Title: The Corrections
Author: Jonathan Franzen
Genre: Literary Fiction
Abbreviated Summary (from Inside Flap): After almost fifty years as a wife and monther, Enid Lambert is ready to have some fun. Unfortunately, her husband, Alfred, is losing his sanity to Parkinson's disease, and their children have long since flown the family nest to the catastrophes of their own lives... Stretching from the Midwest at midcentury to the Wall Street and Eastern Europe of oday, The Corrections brings an old-fashioned world of civic virtue and sexual inhibitions into violent collision with the era of home surveillance, hands-off parenting, do-it-yourself mental health care, and globalized greed.
Review: Have you ever read a book that so thoroughly underscores the frailty and fallibility of human existence that you found yourself moved to the point of tears at the ending? If your answer is "No," then it's because you haven't taken the time to read The Corrections. Granted, this tome (at 560+ pages) takes a lot of time to read, I think I was irritated that it took me three weeks rather than the three days I'd been averaging on my reading, but some of that might have been the fault of writing simultaneously. None the less, this book is worth the investment.
Franzen is evocative (and provacative) in his writing--there's no shortage of sensory awareness in his style (the story about Chip putting an expensive fish in his pants is worth all the time in the world). Additionally, his diaglogue is enormously successful. You'll find in reading that the prose:dialogue ratio is high, although not Spartan, but what the characters are saying is exactly what you wish you would have said in a similiar situation (Gary's conversation at the medical supply store regarding the utility of the shower stool in hanging oneself, later ironic, is beautiful).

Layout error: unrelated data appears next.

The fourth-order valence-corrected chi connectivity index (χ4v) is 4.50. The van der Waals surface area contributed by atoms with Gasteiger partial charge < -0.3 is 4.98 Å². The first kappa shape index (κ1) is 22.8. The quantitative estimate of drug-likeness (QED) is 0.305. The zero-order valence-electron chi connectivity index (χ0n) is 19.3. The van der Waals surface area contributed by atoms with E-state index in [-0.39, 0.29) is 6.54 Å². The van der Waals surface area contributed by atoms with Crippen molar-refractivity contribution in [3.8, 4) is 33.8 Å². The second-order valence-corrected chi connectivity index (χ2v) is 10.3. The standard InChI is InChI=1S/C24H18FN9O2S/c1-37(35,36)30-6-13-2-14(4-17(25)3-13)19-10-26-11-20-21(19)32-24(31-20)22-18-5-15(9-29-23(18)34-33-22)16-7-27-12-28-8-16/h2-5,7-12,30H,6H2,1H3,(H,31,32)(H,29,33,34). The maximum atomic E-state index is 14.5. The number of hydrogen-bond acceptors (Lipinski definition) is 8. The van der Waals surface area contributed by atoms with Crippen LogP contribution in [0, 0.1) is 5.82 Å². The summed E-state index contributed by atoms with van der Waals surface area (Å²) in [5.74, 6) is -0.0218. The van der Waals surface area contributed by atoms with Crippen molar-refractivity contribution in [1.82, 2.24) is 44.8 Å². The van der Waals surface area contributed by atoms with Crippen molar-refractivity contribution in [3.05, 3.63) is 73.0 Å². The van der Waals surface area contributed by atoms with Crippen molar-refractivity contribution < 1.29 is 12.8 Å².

I found myself fully immersed in the book, there were only a couple of paragraphs that I skimmed because Franzen gets a little olfactory crazy (and I think he's really trying to do something thematically with the sunlight, but it got tedious, in my opinion, but that's probably because I'm not someone who is a great lover of nature and the what-not). This minor issue, which was managed through my selective skimming, is the only factor that caused me to reduce the rating from an A+ to an A.
Please (please, please) read this book. I came away gripped by the enormous influence that fallible humans have on one another's lives. Also, I really thought about the loss of power we experience as we age. The closing pages about Alfred's waning months and days were tragic (not farce, as Franzen references twice throughout the book), but truly heart-breaking.
A Little What... What - I love Napster credits. Below is my most recent investments (as illustrated via Wordle.net). [image: Wordle: Napster Credits]
7 years ago